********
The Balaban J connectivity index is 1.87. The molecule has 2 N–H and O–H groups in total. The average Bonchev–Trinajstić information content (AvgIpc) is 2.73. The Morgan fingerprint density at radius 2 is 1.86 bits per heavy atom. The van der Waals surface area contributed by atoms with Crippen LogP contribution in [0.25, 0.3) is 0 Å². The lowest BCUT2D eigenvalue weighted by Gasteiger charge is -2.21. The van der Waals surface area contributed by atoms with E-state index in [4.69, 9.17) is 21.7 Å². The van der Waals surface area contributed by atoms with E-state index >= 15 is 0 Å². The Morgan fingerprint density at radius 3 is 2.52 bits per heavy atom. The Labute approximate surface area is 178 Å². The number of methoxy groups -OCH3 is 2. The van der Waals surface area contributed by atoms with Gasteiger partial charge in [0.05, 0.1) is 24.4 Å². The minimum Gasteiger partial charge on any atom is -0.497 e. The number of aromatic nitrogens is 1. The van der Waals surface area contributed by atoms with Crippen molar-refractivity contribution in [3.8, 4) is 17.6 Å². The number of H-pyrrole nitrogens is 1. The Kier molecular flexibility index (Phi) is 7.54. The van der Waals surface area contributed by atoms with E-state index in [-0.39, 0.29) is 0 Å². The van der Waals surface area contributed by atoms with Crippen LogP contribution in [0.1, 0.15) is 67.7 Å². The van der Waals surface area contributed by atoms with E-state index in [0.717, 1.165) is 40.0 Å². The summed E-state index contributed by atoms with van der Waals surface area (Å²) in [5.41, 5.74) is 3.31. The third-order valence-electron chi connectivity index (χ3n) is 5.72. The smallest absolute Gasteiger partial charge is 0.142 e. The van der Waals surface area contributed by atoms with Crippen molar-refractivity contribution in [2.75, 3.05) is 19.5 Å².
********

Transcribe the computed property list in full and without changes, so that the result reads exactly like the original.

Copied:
The Balaban J connectivity index is 1.87. The molecule has 2 N–H and O–H groups in total. The average Bonchev–Trinajstić information content (AvgIpc) is 2.73. The Morgan fingerprint density at radius 2 is 1.86 bits per heavy atom. The van der Waals surface area contributed by atoms with Crippen LogP contribution in [0.25, 0.3) is 0 Å². The lowest BCUT2D eigenvalue weighted by Gasteiger charge is -2.21. The van der Waals surface area contributed by atoms with E-state index in [4.69, 9.17) is 21.7 Å². The van der Waals surface area contributed by atoms with E-state index >= 15 is 0 Å². The Morgan fingerprint density at radius 3 is 2.52 bits per heavy atom. The Labute approximate surface area is 178 Å². The number of methoxy groups -OCH3 is 2. The van der Waals surface area contributed by atoms with Gasteiger partial charge in [0.05, 0.1) is 24.4 Å². The minimum Gasteiger partial charge on any atom is -0.497 e. The number of aromatic nitrogens is 1. The van der Waals surface area contributed by atoms with Crippen molar-refractivity contribution in [3.8, 4) is 17.6 Å². The number of H-pyrrole nitrogens is 1. The Kier molecular flexibility index (Phi) is 7.54. The van der Waals surface area contributed by atoms with E-state index in [-0.39, 0.29) is 0 Å². The van der Waals surface area contributed by atoms with Crippen LogP contribution in [0.1, 0.15) is 67.7 Å². The van der Waals surface area contributed by atoms with E-state index in [0.717, 1.165) is 40.0 Å². The summed E-state index contributed by atoms with van der Waals surface area (Å²) in [5.41, 5.74) is 3.31. The third-order valence-electron chi connectivity index (χ3n) is 5.72. The smallest absolute Gasteiger partial charge is 0.142 e. The van der Waals surface area contributed by atoms with Crippen molar-refractivity contribution in [2.75, 3.05) is 19.5 Å².